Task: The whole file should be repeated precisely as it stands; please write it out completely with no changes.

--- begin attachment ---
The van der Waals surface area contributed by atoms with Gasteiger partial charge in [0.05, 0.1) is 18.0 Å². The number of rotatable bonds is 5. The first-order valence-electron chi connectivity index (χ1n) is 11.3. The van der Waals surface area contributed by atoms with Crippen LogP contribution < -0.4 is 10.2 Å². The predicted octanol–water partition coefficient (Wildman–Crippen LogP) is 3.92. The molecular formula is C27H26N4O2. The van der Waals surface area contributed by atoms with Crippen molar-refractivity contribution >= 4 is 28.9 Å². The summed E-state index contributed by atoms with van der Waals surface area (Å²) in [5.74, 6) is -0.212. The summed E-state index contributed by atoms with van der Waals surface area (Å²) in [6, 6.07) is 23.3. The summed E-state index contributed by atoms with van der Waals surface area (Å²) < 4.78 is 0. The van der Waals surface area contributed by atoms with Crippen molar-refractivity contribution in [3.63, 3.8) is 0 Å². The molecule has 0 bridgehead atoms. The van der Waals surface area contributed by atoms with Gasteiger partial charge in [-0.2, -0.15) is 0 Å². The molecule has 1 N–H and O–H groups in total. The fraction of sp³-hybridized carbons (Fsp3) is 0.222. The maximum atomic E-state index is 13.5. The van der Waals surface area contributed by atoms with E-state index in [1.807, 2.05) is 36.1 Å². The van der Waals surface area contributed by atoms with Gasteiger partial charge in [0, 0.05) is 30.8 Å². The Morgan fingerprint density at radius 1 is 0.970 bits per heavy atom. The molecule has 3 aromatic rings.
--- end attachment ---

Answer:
The van der Waals surface area contributed by atoms with Gasteiger partial charge in [0.05, 0.1) is 18.0 Å². The number of rotatable bonds is 5. The first-order valence-electron chi connectivity index (χ1n) is 11.3. The van der Waals surface area contributed by atoms with Crippen LogP contribution < -0.4 is 10.2 Å². The predicted octanol–water partition coefficient (Wildman–Crippen LogP) is 3.92. The molecular formula is C27H26N4O2. The van der Waals surface area contributed by atoms with Crippen molar-refractivity contribution >= 4 is 28.9 Å². The summed E-state index contributed by atoms with van der Waals surface area (Å²) in [5.74, 6) is -0.212. The summed E-state index contributed by atoms with van der Waals surface area (Å²) in [6, 6.07) is 23.3. The summed E-state index contributed by atoms with van der Waals surface area (Å²) < 4.78 is 0. The van der Waals surface area contributed by atoms with Crippen molar-refractivity contribution in [3.63, 3.8) is 0 Å². The molecule has 0 bridgehead atoms. The van der Waals surface area contributed by atoms with Gasteiger partial charge in [-0.2, -0.15) is 0 Å². The molecule has 1 N–H and O–H groups in total. The fraction of sp³-hybridized carbons (Fsp3) is 0.222. The maximum atomic E-state index is 13.5. The van der Waals surface area contributed by atoms with E-state index in [1.807, 2.05) is 36.1 Å². The van der Waals surface area contributed by atoms with Gasteiger partial charge in [0, 0.05) is 30.8 Å². The Morgan fingerprint density at radius 1 is 0.970 bits per heavy atom. The molecule has 3 aromatic rings.